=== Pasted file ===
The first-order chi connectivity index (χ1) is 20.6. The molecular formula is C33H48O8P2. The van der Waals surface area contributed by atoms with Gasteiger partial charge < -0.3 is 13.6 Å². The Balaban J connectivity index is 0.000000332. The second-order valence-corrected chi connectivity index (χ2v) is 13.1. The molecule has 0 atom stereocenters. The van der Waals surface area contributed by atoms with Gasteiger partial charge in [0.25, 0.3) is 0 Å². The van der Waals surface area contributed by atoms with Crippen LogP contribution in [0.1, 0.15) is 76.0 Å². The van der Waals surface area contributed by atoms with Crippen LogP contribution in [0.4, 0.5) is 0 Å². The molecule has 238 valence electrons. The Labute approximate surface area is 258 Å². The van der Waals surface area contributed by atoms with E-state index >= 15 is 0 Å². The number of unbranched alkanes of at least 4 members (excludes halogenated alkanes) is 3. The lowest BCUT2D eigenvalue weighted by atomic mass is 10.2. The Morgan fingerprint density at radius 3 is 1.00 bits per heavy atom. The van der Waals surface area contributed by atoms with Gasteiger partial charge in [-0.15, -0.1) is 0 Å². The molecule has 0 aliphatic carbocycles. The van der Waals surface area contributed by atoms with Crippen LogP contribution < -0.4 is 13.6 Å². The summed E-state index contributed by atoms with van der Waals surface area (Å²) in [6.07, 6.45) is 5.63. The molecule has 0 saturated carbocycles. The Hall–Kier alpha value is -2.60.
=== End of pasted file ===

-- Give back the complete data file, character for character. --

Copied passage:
The first-order chi connectivity index (χ1) is 20.6. The molecular formula is C33H48O8P2. The van der Waals surface area contributed by atoms with Gasteiger partial charge < -0.3 is 13.6 Å². The Balaban J connectivity index is 0.000000332. The second-order valence-corrected chi connectivity index (χ2v) is 13.1. The molecule has 0 atom stereocenters. The van der Waals surface area contributed by atoms with Gasteiger partial charge in [0.25, 0.3) is 0 Å². The van der Waals surface area contributed by atoms with Crippen LogP contribution in [0.1, 0.15) is 76.0 Å². The van der Waals surface area contributed by atoms with Crippen LogP contribution in [0.4, 0.5) is 0 Å². The molecule has 238 valence electrons. The Labute approximate surface area is 258 Å². The van der Waals surface area contributed by atoms with E-state index >= 15 is 0 Å². The number of unbranched alkanes of at least 4 members (excludes halogenated alkanes) is 3. The lowest BCUT2D eigenvalue weighted by atomic mass is 10.2. The Morgan fingerprint density at radius 3 is 1.00 bits per heavy atom. The van der Waals surface area contributed by atoms with Gasteiger partial charge in [-0.15, -0.1) is 0 Å². The molecule has 0 aliphatic carbocycles. The van der Waals surface area contributed by atoms with Crippen LogP contribution < -0.4 is 13.6 Å². The summed E-state index contributed by atoms with van der Waals surface area (Å²) in [6.07, 6.45) is 5.63. The molecule has 0 saturated carbocycles. The Hall–Kier alpha value is -2.60.